– it’s not the song of the angel chorus
– it’s not the words of wonder and blessing told to Mary
– it’s what she does with them…
– she takes all these words and treasures them. She ponders them in her heart.
This seemingly simple story is, in fact, multi-faceted.
There’s the facet of the mundane – Mary and Joseph have to go and get registered.
There’s the facet of the regular – Being no other place, Mary gives birth in a stable. There’s no crib, so she uses a food trough. No fleece blankets, she uses clean straw. No hand knit layette, she uses strips of cloth.
There’s the facet of the ordinary – Angels chose shepherds to deliver the most blessed news of the extraordinary birth of Jesus.
There’s the facet of the special – Mary and Joseph, two nobodies from nowhere, have to travel to the city of David, the place of Joseph’s birth, to give birth to their miracle baby. They didn’t merit a special room, because they didn’t need it.
There’s the facet of the spectacular – Mary didn’t need state of the art birthing rooms, bassinets, and embroidered onesies. She used what she had because the child himself was spectacular.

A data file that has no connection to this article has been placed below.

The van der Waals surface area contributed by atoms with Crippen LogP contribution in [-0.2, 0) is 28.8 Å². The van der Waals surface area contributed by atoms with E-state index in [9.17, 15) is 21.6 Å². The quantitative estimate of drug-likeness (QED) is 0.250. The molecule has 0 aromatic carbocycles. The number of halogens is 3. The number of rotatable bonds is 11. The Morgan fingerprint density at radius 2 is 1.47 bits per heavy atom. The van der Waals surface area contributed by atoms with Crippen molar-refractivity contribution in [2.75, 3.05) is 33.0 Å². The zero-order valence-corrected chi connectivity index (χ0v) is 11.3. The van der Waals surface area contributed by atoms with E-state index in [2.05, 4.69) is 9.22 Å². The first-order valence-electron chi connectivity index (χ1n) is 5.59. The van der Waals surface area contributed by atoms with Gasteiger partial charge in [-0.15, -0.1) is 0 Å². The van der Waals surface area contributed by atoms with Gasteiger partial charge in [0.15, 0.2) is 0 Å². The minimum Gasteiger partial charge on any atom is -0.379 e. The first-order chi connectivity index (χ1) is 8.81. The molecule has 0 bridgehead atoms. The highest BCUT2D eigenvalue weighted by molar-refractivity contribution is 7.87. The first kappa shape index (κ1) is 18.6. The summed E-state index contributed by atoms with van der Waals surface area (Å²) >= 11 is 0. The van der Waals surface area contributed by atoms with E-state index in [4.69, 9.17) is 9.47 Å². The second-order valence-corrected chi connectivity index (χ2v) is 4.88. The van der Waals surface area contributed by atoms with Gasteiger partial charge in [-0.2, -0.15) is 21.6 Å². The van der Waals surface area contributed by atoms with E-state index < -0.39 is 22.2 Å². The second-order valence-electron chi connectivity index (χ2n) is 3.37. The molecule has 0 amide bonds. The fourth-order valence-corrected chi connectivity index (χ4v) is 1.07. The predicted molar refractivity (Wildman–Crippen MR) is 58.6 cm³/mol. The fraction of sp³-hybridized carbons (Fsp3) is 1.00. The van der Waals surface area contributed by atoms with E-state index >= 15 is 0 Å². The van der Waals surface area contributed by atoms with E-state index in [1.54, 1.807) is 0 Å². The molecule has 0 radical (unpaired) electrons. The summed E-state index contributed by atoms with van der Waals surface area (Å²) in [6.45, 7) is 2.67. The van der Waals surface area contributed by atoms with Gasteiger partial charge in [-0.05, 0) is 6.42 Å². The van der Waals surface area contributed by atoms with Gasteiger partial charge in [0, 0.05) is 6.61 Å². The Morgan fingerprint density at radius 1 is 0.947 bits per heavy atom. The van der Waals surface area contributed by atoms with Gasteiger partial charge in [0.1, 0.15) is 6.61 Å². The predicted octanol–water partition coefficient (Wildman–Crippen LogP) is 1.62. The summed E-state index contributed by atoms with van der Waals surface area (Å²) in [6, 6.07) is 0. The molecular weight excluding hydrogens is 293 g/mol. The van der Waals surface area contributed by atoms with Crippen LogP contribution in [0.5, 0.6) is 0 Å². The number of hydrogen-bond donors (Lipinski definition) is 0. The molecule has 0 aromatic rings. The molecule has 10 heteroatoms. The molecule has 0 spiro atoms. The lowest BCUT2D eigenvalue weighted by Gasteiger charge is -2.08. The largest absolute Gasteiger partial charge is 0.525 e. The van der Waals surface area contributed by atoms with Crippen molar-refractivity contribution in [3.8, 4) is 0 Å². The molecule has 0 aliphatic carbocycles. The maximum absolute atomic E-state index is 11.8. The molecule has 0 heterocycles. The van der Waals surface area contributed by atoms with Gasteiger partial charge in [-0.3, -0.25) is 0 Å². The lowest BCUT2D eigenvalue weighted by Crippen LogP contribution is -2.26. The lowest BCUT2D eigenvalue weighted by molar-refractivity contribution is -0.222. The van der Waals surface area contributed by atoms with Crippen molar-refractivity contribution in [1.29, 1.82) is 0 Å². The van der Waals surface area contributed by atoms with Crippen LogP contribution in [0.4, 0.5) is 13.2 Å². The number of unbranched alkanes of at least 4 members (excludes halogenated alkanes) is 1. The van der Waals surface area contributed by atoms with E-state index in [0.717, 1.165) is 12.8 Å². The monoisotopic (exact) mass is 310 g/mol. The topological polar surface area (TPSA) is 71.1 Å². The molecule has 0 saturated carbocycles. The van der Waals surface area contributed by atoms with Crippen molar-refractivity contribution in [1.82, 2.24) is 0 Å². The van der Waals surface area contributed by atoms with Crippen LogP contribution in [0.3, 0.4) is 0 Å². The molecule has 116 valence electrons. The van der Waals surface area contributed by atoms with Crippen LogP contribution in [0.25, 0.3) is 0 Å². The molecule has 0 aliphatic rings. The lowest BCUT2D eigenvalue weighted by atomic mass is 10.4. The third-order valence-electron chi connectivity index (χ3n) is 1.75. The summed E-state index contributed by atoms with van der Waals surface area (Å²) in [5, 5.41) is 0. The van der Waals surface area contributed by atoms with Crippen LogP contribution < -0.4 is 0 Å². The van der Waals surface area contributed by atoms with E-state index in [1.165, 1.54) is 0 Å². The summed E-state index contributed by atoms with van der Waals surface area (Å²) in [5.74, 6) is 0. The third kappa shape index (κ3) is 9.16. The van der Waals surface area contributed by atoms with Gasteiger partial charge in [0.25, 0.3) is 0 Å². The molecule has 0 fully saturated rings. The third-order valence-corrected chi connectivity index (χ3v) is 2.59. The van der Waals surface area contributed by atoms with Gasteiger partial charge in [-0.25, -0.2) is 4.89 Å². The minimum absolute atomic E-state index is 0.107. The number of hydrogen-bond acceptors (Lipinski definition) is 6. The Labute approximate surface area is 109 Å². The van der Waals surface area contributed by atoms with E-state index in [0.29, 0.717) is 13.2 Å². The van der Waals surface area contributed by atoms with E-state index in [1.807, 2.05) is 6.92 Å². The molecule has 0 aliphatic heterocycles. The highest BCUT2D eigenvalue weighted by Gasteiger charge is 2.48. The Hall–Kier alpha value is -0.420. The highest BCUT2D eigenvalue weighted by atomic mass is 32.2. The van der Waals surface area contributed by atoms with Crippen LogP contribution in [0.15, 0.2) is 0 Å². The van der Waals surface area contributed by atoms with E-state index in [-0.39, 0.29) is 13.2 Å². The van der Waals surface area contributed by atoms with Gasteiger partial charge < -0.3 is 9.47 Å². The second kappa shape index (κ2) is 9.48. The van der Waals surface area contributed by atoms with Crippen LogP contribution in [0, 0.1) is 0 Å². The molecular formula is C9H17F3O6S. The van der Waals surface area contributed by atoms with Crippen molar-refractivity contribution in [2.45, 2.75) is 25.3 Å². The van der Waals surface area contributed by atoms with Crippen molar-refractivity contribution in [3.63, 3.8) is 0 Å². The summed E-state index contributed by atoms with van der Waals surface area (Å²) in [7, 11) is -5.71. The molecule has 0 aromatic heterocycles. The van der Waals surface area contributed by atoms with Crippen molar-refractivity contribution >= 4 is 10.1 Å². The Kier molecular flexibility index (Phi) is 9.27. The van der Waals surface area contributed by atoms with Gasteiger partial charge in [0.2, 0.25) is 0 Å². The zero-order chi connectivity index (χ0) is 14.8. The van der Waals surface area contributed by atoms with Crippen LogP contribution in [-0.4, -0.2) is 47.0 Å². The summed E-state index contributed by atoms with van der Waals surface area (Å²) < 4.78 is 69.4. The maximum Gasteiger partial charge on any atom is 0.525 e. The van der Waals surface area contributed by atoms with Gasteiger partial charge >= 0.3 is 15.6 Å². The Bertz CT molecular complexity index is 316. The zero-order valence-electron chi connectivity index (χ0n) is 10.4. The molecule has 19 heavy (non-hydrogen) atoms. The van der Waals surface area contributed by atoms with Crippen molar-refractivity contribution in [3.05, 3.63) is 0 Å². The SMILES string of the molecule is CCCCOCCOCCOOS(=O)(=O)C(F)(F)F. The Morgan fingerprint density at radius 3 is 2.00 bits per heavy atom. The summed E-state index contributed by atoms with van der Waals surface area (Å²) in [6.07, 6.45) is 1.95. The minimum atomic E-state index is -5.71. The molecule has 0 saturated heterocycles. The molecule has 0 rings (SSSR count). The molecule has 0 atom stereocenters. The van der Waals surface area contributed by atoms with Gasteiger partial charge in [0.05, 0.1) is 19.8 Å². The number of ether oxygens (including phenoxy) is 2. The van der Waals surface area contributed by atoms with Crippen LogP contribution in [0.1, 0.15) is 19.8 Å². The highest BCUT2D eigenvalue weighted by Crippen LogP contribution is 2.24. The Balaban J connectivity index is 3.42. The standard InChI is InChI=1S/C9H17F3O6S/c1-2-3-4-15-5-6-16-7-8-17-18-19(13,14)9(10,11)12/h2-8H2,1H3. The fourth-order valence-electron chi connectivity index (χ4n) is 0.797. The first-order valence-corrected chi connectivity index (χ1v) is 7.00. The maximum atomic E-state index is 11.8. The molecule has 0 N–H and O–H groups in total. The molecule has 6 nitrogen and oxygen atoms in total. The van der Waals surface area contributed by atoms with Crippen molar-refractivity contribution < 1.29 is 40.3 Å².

There’s the facet of the extraordinary – Angels chose the shepherds because they were humble beings who would hear the message and receive it, not with distrust or ambivalence, but with great joy. And what’s more they would share that incredible news, including with Mary and Joseph.
What makes this story so incredible is that it shows God’s absolute love for all of us. I have often struggled with why God chose me to be a priest. I am certainly not a special, spectacular or extraordinary person.
I am, without a doubt, mundane, regular and ordinary. And yet, I believe I have been chosen to walk with God’s people in the Elk Valley and beyond.
God didn’t choose the famous or the most educated or the wealthiest.
God chose the mundane of places, the regular of people, the ordinary of witnesses and then changed all of their lives irrevocably…just as God has, can and will change our lives irrevocably.
So as we harrumph through another lock-down Christmas, let us sit in the discomfort of unexpressed disappointments, loneliness, and sadness.
Let us remember that God took an ordinary day, in an ordinary place and chose an ordinary young woman to give birth to the greatest gift ever given – love coming down to earth. God chose regular folk, doing regular work to announce this incredible birth.
Just as God made the ordinary extraordinary, God can also change the mundane in us into something fabulous.
Happy Christmas to us all. God’s greatest blessings to you and yours.
The Reverend Andrea L. Brennan, Incumbent
Elk Valley Ecumenical Shared Ministry
Christ Church Anglican and Fernie Knox United
Sermon for Christmas Day
25 December 2021